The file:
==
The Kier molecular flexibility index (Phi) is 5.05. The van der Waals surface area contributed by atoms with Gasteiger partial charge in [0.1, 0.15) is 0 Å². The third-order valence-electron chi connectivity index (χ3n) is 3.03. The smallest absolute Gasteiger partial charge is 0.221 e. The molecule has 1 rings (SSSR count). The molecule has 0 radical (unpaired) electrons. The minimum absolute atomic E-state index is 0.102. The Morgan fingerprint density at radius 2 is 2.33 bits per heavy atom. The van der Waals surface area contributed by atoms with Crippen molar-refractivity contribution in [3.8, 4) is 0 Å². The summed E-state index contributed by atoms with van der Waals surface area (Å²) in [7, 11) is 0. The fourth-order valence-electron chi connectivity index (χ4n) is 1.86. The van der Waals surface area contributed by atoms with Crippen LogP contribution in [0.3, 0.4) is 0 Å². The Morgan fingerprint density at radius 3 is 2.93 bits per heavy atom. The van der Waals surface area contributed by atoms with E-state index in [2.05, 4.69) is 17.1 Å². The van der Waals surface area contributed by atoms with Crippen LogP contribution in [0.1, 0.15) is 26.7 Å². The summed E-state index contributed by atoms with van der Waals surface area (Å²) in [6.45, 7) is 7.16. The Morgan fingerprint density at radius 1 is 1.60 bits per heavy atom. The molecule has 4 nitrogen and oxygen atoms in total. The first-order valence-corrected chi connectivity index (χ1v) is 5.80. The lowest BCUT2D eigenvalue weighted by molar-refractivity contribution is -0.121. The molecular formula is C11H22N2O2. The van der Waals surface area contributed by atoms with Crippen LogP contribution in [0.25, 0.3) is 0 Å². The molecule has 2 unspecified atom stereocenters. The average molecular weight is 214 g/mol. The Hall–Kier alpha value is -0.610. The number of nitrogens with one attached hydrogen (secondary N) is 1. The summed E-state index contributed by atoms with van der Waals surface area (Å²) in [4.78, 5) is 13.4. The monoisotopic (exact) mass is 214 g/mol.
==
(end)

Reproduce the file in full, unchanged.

The Kier molecular flexibility index (Phi) is 5.05. The van der Waals surface area contributed by atoms with Gasteiger partial charge in [0.1, 0.15) is 0 Å². The third-order valence-electron chi connectivity index (χ3n) is 3.03. The smallest absolute Gasteiger partial charge is 0.221 e. The molecule has 1 rings (SSSR count). The molecule has 0 radical (unpaired) electrons. The minimum absolute atomic E-state index is 0.102. The Morgan fingerprint density at radius 2 is 2.33 bits per heavy atom. The van der Waals surface area contributed by atoms with Crippen molar-refractivity contribution in [3.8, 4) is 0 Å². The summed E-state index contributed by atoms with van der Waals surface area (Å²) in [7, 11) is 0. The fourth-order valence-electron chi connectivity index (χ4n) is 1.86. The van der Waals surface area contributed by atoms with Crippen LogP contribution in [0.3, 0.4) is 0 Å². The Morgan fingerprint density at radius 3 is 2.93 bits per heavy atom. The van der Waals surface area contributed by atoms with E-state index in [2.05, 4.69) is 17.1 Å². The van der Waals surface area contributed by atoms with Crippen LogP contribution in [0.1, 0.15) is 26.7 Å². The summed E-state index contributed by atoms with van der Waals surface area (Å²) in [6.45, 7) is 7.16. The Morgan fingerprint density at radius 1 is 1.60 bits per heavy atom. The molecule has 4 nitrogen and oxygen atoms in total. The first-order valence-corrected chi connectivity index (χ1v) is 5.80. The lowest BCUT2D eigenvalue weighted by molar-refractivity contribution is -0.121. The molecular formula is C11H22N2O2. The van der Waals surface area contributed by atoms with Crippen LogP contribution in [0.25, 0.3) is 0 Å². The molecule has 2 unspecified atom stereocenters. The average molecular weight is 214 g/mol. The Hall–Kier alpha value is -0.610. The number of nitrogens with one attached hydrogen (secondary N) is 1. The summed E-state index contributed by atoms with van der Waals surface area (Å²) in [4.78, 5) is 13.4. The monoisotopic (exact) mass is 214 g/mol.